Me and Danny Creaseman are parked in his shit-brown Audi Fox up on the hill behind McDonald’s. We’ve got our seats all the way back so nobody can see us, and we’re taking hits off a little carved soapstone pipe. Dirtweed. Plastic Surgery Disasters tape in the deck on low. Danny leans up on his elbow and peers out the window. A few cars crisscross the asphalt out on the main road. It’s eleven p.m. and quiet. Danny carefully moves a .22 rifle into position and takes aim at the bulbous red head bobbing around in the breeze blowing through the parking lot below. He fires.
It had been down there for about a week. One day we came driving into Swannanoa—known locally as Swannanowhere—which is out on highway 70, a long curving road lined with strip malls and nail salons and cheap formed concrete apartment complexes with names that incorporated villa and court in an attempt to sound high class, and there he was, by the fenced-in playground area, legs crossed, two stories tall in his red and yellow suit and floppy shoes, his smile both openhearted and remote: a giant inflated plastic Ronald McDonald.
I’m sure we wouldn’t have been able to articulate it at the time, but that giant clown symbolized all the fakery, all the gluttonous plasticity of the world we had inherited, and shooting at it indicated our rejection of that world. We were cynical young dudes, joined together by our status as outcasts. We weren’t achievers or jocks. We weren’t anything special. We listened to the Dead Kennedys, fucked up our clothes with markers, and sat in the back of the class talking cynical shit about everybody and everything. At night we got high and took potshots at the most obvious symbol of corporate America’s world dominance: Ronald McDonald.
FROM CHAOS TO COUTURE
When prepubescent singing idol Justin Bieber started wearing a neon yellow cap studded with sharp metal spikes it nagged at the periphery of my consciousness. And then when pop rapper and unrepentant wife-beater Chris Brown started strutting around LA in a five-thousand dollar retro leather punk rock jacket with Suicidal Tendencies scrawled across the back (and a Corrosion of Conformity symbol, and Dirty Rotten Imbeciles, and the Exploited, among others) it irked.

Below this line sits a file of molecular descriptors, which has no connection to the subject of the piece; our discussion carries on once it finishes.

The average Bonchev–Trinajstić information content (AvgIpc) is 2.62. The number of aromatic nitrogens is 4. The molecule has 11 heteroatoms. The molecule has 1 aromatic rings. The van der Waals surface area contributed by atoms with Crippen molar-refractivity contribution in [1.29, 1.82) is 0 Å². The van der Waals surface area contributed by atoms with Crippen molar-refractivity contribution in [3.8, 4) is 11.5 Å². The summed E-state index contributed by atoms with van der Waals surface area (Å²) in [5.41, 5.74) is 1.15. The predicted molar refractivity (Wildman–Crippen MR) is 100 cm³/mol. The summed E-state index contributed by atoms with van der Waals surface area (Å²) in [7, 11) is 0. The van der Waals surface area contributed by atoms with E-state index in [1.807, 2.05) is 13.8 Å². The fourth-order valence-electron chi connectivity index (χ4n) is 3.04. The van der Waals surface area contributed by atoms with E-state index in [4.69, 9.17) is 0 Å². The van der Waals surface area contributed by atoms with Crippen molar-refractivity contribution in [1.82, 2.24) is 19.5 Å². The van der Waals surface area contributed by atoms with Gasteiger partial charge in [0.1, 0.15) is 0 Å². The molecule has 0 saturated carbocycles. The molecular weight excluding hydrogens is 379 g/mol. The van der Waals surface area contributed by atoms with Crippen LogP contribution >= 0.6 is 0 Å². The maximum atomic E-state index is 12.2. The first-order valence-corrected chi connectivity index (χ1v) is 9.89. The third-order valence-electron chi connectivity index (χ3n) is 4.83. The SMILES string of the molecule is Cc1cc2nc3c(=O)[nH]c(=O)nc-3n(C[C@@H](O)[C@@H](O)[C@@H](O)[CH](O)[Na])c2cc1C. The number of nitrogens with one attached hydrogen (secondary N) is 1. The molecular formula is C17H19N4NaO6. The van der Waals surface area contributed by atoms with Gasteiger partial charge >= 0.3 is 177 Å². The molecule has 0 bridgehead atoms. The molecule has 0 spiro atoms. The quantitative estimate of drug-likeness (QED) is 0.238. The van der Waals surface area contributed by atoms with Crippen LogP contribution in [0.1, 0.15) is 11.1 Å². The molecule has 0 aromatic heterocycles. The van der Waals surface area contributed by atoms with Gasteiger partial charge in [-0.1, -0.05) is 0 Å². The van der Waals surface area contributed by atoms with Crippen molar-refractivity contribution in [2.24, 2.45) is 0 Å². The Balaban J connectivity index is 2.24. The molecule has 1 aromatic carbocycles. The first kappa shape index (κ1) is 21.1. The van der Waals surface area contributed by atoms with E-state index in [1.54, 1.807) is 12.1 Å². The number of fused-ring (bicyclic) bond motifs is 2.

But then it got worse. The Metropolitan Museum of Art held their 2013 Gala, PUNK: Chaos to Couture, and nobody made their own outfit. Luminaries like gazelles strode the red carpet in taffeta and lace: Beyoncé, in a flowing Givenchy ball gown, pattern reminiscent of bad tattoo flash, Kim Kardashian cocooned in upholstery fabric, Sarah Jessica Parker in a gilded headpiece a ‘la Marvin the Martian from Bugs Bunny. A lot of guys in plaid jackets and bow ties. Girls in blotchy raccoon mascara and fifty-thousand dollar diamond chokers.
Nothing even vaguely punk going on.
And then the litany of subcultural icons shrugging their shoulders at Urban Outfitters appropriation of their band’s names and logos to produce faux-DIY jackets and T-shirts grew longer by the day. Ian MacKaye of Minor Threat and Fugazi didn’t care if the company sold thirty-five dollar T-shirts with his band’s names on them. Penny Rimbaud didn’t care that they had recently introduced a leather jacket with Crass painted across the back, freehand, as if lovingly crafted by a fan.
They didn’t care. Why should I?
I’m not here to gripe about T-shirts and leather jackets. I’m here to gripe about the collective lapse in creativity these events suggest.